If you are walk down Patrick Street in Cork city over the next three months you may not see many queue in front of ATMs. This is because Cork business leaders have launched a three-month pilot project to encourage consumers to ween off cash and opt-in for electronic-only transactions instead.
The “Cork Cash Out” scheme, backed by the major banks, is completely voluntary for both retailers and consumers to opt-in to but an incentive is being offered for those who do. Everyone who doesn’t use cash but instead uses their credit or debit card in participating stores will automatically be entered into a competition, with a variety of prizes to be won over the coming weeks.
The initiative is being speaheaded by the Cork City Centre Forum – an umbrella group set up to represent city retailers and business owners, as well as the city council, gardaí, and organisations such as Cork Chamber. Last month the forum helped win Cork the Purple Flag designation, which indicates a safe and vibrant nightlife economy. This new initiative, which ties in with government policy to promote e-commerce, is hoped to bring even more footfall into Cork’s city centre.
Publican Paul Montgomery, who owns The Oliver Plunkett bar, is one of the business leaders responsible for bringing Cork Cashes Out into being. His reason for the move from cash transactions is the safety aspect: “I’ve been in this business for over 20 years and cash has always been king, but I’ve always hated the idea of having large amounts of cash floating around.”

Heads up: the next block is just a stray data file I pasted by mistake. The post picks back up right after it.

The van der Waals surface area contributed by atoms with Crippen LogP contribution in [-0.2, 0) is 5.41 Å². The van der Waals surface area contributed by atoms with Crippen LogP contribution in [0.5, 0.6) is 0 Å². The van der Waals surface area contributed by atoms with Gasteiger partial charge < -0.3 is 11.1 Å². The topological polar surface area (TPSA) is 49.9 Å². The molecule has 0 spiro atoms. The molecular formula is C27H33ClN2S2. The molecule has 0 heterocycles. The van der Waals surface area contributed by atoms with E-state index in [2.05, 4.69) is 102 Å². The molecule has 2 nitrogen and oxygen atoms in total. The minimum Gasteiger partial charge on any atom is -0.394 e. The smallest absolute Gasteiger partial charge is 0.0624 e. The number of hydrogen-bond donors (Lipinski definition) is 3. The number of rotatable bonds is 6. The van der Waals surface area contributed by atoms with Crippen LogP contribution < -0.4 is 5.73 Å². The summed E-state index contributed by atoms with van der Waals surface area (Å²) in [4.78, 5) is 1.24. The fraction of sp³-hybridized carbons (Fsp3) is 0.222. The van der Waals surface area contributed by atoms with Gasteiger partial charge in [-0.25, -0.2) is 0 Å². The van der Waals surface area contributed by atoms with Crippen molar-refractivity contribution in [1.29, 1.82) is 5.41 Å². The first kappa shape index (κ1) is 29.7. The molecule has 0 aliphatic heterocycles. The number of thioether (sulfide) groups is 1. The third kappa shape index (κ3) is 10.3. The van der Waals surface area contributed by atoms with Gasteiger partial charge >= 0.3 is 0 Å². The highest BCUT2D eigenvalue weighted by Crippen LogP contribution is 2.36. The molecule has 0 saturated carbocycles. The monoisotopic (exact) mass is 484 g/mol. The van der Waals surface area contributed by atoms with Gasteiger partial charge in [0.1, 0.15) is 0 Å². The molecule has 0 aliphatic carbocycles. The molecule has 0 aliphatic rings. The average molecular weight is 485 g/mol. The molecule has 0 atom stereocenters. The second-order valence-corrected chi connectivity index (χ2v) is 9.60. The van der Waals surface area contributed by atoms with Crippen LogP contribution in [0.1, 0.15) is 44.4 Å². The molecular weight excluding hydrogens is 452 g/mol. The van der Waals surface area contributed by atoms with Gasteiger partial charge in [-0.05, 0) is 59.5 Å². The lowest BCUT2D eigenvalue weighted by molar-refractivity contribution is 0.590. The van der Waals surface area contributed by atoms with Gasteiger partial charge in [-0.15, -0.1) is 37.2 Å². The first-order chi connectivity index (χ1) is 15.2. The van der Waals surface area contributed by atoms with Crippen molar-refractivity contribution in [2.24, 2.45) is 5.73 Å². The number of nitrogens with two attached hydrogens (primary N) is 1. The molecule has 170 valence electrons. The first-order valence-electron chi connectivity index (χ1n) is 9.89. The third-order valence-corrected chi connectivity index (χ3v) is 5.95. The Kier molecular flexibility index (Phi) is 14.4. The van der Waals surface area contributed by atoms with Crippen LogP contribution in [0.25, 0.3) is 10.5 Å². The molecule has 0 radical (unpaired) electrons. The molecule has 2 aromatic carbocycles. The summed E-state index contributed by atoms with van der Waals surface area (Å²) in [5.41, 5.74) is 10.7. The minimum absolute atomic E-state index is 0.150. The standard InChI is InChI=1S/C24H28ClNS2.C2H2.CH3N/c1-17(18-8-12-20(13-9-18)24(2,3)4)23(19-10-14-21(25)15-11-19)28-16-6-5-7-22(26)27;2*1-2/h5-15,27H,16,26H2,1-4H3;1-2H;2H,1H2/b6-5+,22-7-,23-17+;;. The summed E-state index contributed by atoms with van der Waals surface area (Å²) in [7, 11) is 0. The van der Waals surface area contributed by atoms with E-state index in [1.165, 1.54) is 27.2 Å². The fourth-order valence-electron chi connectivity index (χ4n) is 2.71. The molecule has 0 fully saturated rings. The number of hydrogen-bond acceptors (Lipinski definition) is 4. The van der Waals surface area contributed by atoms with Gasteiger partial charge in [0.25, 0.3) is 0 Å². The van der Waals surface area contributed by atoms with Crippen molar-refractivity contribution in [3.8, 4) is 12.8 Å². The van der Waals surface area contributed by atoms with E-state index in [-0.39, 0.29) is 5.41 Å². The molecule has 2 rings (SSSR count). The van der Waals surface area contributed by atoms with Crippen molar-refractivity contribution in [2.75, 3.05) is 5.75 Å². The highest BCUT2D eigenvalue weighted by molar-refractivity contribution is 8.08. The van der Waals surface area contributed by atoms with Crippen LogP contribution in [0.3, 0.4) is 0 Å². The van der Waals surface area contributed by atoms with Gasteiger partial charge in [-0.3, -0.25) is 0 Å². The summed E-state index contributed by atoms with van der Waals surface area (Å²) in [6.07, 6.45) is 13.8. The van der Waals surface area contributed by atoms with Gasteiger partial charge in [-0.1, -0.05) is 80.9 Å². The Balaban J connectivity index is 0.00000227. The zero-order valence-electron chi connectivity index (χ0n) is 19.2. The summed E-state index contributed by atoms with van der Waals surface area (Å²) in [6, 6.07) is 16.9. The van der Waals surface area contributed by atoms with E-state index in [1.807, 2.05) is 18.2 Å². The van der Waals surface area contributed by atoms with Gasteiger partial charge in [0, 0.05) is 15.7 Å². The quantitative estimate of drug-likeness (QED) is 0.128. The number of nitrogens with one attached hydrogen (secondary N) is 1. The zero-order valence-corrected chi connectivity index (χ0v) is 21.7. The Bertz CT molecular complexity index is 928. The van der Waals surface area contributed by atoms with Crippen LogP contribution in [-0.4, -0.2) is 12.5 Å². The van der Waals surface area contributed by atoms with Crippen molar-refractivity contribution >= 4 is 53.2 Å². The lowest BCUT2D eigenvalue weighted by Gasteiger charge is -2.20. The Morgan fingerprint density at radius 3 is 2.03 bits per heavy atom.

The city will be following in the footsteps of some of Europe’s most progressive countries, including Sweden, where over 80% of all purchases are conducted electronically, and cash accounts for less that 3% of the total economy.
The long-term plan to turn the city into a cash-free zone will involve businesses installing easy-to-use contactless card readers, so that simple purchases can be done quickly without needed to enter a pin code.
The benefits of switching to a cashless system have already been proven by our Nordic neighbors. In Stockholm, crime is decreasing as the changeover continues. Transport is more secure for passengers, there is also less robberies, counterfeiting, and tax avoidance. Other benefits include less time at the till and easier transactions.
The fact that cashless transactions are on the way in is not being disputed. Sweden plans on being completely cash free by 2030. Cork’s new scheme may only be a small step in the right direction, but it is a step that every city in Ireland will have to make over the next few years.
Cork Chamber President Gillian Keating has said that the cashless concept will distinguish Cork as a leader in technology: “This could set the city apart because we would be the first city in Ireland to do that. It will brand the city better as a tourist destination, especially for younger people. You never leave home without your phone. I’d be less upset if I left my wallet at home than my phone. Fifteen years ago we couldn’t imagine a world without cheques. This is a natural progression. All it means is hold your phone up to a cashpoint, and the transaction is instantaneous.”